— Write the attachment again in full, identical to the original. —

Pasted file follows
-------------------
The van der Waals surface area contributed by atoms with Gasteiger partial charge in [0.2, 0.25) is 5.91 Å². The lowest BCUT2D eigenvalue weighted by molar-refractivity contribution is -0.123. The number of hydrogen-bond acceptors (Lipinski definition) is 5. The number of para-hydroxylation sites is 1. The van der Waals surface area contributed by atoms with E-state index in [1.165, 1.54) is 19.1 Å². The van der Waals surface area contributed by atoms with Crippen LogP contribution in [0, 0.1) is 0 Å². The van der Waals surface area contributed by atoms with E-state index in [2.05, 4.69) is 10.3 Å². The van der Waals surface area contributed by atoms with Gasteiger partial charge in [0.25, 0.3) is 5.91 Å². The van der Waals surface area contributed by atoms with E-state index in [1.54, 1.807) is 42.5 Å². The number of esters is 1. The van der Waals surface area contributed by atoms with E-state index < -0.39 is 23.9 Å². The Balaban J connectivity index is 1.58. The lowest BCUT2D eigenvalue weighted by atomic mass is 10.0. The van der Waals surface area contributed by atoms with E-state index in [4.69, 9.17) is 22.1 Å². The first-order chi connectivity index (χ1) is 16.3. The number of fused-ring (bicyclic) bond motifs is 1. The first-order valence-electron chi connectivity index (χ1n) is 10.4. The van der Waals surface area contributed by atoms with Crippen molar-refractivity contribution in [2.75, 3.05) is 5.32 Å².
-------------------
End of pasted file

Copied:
The van der Waals surface area contributed by atoms with Gasteiger partial charge in [0.2, 0.25) is 5.91 Å². The lowest BCUT2D eigenvalue weighted by molar-refractivity contribution is -0.123. The number of hydrogen-bond acceptors (Lipinski definition) is 5. The number of para-hydroxylation sites is 1. The van der Waals surface area contributed by atoms with E-state index in [1.165, 1.54) is 19.1 Å². The van der Waals surface area contributed by atoms with Crippen LogP contribution in [0, 0.1) is 0 Å². The van der Waals surface area contributed by atoms with E-state index in [2.05, 4.69) is 10.3 Å². The van der Waals surface area contributed by atoms with Gasteiger partial charge in [0.25, 0.3) is 5.91 Å². The van der Waals surface area contributed by atoms with E-state index in [1.54, 1.807) is 42.5 Å². The number of esters is 1. The van der Waals surface area contributed by atoms with E-state index < -0.39 is 23.9 Å². The Balaban J connectivity index is 1.58. The lowest BCUT2D eigenvalue weighted by atomic mass is 10.0. The van der Waals surface area contributed by atoms with E-state index in [4.69, 9.17) is 22.1 Å². The first-order chi connectivity index (χ1) is 16.3. The number of fused-ring (bicyclic) bond motifs is 1. The first-order valence-electron chi connectivity index (χ1n) is 10.4. The van der Waals surface area contributed by atoms with Crippen molar-refractivity contribution in [2.75, 3.05) is 5.32 Å².